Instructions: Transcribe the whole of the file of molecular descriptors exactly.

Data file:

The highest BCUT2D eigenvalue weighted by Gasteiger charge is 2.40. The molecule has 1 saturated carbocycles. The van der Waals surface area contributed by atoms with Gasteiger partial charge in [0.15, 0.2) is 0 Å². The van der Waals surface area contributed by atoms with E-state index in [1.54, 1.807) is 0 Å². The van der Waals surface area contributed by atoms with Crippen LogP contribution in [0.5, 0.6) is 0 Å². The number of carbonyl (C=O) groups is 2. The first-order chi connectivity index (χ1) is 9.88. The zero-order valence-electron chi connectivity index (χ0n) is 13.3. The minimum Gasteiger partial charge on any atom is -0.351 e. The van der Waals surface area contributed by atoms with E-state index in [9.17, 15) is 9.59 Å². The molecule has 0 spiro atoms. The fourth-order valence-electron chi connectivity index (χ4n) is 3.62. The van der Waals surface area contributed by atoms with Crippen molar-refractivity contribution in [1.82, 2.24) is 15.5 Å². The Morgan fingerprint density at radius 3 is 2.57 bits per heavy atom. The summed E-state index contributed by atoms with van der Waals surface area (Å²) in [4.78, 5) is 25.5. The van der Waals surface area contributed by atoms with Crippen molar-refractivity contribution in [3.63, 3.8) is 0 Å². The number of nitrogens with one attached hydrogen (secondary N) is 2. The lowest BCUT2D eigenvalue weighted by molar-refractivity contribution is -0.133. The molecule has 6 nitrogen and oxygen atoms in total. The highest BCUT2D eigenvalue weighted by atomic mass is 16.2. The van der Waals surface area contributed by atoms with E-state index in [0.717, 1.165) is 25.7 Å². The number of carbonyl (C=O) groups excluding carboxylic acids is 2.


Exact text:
The highest BCUT2D eigenvalue weighted by Gasteiger charge is 2.40. The molecule has 1 saturated carbocycles. The van der Waals surface area contributed by atoms with Gasteiger partial charge in [0.15, 0.2) is 0 Å². The van der Waals surface area contributed by atoms with E-state index in [1.54, 1.807) is 0 Å². The van der Waals surface area contributed by atoms with Crippen LogP contribution in [0.5, 0.6) is 0 Å². The number of carbonyl (C=O) groups is 2. The first-order chi connectivity index (χ1) is 9.88. The zero-order valence-electron chi connectivity index (χ0n) is 13.3. The minimum Gasteiger partial charge on any atom is -0.351 e. The van der Waals surface area contributed by atoms with E-state index in [9.17, 15) is 9.59 Å². The molecule has 0 spiro atoms. The fourth-order valence-electron chi connectivity index (χ4n) is 3.62. The van der Waals surface area contributed by atoms with Crippen molar-refractivity contribution in [1.82, 2.24) is 15.5 Å². The Morgan fingerprint density at radius 3 is 2.57 bits per heavy atom. The summed E-state index contributed by atoms with van der Waals surface area (Å²) in [4.78, 5) is 25.5. The van der Waals surface area contributed by atoms with Crippen molar-refractivity contribution in [3.63, 3.8) is 0 Å². The number of nitrogens with one attached hydrogen (secondary N) is 2. The lowest BCUT2D eigenvalue weighted by molar-refractivity contribution is -0.133. The molecule has 6 nitrogen and oxygen atoms in total. The highest BCUT2D eigenvalue weighted by atomic mass is 16.2. The van der Waals surface area contributed by atoms with E-state index in [0.717, 1.165) is 25.7 Å². The number of carbonyl (C=O) groups excluding carboxylic acids is 2.